Meeting The Needs Of Community Through Service

Woodmen Valley Sertoma

Woodmen Valley Sertoma-The Early Years

The Founding

1975-Sertoma-Charter-Pres-Bob-WhiteAt a festive banquet on 3 May 1975, Frank Ulrich, Governor of the South Colorado Sertoma District, presented the official Charter, dated 25 April, to the founding members of the Woodmen Valley Sertoma Club.  Bob White, the club’s first President and “Founding Father,” accepted the Charter on behalf of the forty new members who had been recruited for the startup chapter. A large group of Sertomans from the Monument Hill and Pikes Peak Sertoma Clubs attended, they having organized the new club and recruited its charter members.          

The Monument Hill Sertomans had focused their club building efforts in the developing part of town between  Garden Of The Gods Blvd and the Air Force Academy, bounded on the east by Academy Blvd. This included the earliest neighborhoods in Rockrimmon, sparsely populated Woodmen Valley and the recently built tracts either side of East Woodmen Road.  In the mid-1970s, many residents in this area were either active-duty military or recently retired from service.  Hence, it is not surprising that a goodly number, though not all, of Woodmen Valley’s first members came from military backgrounds.

Listed below are the Charter Members of Woodmen Valley Sertoma Club.

 

Service To Community

Under Bob White’s strong leadership in the first year and that of his successors, Woodmen Valley rapidly established a record of service to the community consistent with the highest ideals of Sertoma.  As documented in club newsletters and an article in the Northern Light Newspaper in October 1984, “The main thrust of the Club is to contribute time and effort, NOT money.” Some of these early service programs and projects were:

  • “A Colorado Experience.”  As its first service project in the summer of 1975, the club organized a two-week  summer program for young teens to visit local Colorado attractions, camp out, attend a County Fair, horseback ride, sail, shoot at a rifle range and visit the Air Force Academy.
  • “Paint And Hammer Gang.” Reaching out to various education and social agencies in the early years, club volunteers completed scores of construction, repair, cleanup, painting and other hands-on projects:
  • Built several shelters at District 20 school bus stops in the Black Forest.
  • Planted trees in the median of recently expanded Academy Blvd.
  • Fabricated and installed screens at La Casa Contena, a home for children.
  • Repaired and painted homes and installed safety railings and ramps for many senior clients of Silver Key.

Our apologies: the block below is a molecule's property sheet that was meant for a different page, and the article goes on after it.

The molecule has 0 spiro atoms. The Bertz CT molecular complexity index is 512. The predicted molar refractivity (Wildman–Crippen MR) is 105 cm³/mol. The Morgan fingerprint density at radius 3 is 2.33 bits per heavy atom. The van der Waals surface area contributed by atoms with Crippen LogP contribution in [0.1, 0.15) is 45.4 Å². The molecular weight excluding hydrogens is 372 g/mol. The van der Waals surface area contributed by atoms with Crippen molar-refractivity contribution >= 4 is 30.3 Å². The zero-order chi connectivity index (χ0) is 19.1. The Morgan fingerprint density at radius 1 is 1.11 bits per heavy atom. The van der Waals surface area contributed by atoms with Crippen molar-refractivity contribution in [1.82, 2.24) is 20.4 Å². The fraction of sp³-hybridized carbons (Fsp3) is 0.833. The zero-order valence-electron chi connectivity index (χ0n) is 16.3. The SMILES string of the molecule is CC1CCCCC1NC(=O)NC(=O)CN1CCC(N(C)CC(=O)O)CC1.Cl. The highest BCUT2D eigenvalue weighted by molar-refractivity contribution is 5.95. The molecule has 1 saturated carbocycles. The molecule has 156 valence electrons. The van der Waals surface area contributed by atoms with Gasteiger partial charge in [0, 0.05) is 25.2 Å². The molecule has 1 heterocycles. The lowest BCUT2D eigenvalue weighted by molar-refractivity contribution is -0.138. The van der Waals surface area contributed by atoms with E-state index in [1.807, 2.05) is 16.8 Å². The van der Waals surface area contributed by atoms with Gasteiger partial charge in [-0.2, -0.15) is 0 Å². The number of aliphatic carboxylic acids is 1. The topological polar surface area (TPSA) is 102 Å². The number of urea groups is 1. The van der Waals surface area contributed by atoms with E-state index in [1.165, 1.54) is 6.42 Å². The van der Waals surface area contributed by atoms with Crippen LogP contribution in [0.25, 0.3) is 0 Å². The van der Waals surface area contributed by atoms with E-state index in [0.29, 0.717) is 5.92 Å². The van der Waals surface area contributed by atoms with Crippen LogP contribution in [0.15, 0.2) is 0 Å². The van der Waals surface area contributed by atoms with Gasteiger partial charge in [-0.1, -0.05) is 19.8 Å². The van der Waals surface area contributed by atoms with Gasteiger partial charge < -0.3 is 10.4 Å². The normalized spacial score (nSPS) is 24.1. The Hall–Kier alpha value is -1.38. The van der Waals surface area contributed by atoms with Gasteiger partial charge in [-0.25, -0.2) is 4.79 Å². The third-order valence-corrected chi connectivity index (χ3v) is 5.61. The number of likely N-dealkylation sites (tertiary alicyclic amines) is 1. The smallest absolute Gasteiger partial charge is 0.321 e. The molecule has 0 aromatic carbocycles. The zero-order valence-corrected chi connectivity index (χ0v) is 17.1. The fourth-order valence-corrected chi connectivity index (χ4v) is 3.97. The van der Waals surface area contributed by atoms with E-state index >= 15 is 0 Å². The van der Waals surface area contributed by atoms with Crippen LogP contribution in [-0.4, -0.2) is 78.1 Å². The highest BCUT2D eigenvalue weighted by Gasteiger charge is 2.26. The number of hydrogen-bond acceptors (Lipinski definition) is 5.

• Constructed and restored facilities at several Martin Luther Homes, including finish work on their new Respite Center.
  • Cleaned up and refurbished cabins and built extensive wheelchair ramps at the Muscular Dystrophy Camp.
  • Installed technical equipment and repaired facilities at the Colorado School For the Deaf and Blind.
    • Designed and built porch roofing, decks and ramps at the ranch of Acts 19-11, an organization providing therapeutic and rehabilitation services using horses.  This extensive project was  done over two summers in 1987 and 1988.
    • Beginning in 1983, and for 13 years thereafter, our members worked the pledge telephones at the annual Easter Seals telethon.  This not only helped Easter Seals raise money for its charities but promoted our club on live television. 
    • In 1987, several members ran a weekly closed circuit television bingo for patients in Penrose Hospital.

Sponsorship Program

Woodmen Valley’s first priority in the early years was hands-on service, but it was not long before they also developed a Sponsorship Program for making philanthropic grants to worthy nonprofit programs and charities.  Consistent with sponsorship goals and priorities of national Sertoma, the club dispersed funds in three broad categories:  1) Speech and Hearing, 2)Youth, and 3) Service To Mankind. Here is partial list of grant recipients during this period:

  • The Sertoma Foundation, an operating arm of the national organization, to support a number of hearing and speech initiatives, including educational programs and clinics.
  • The Colorado School For Deaf and Blind to purchase and install hearing and speech laboratory equipment.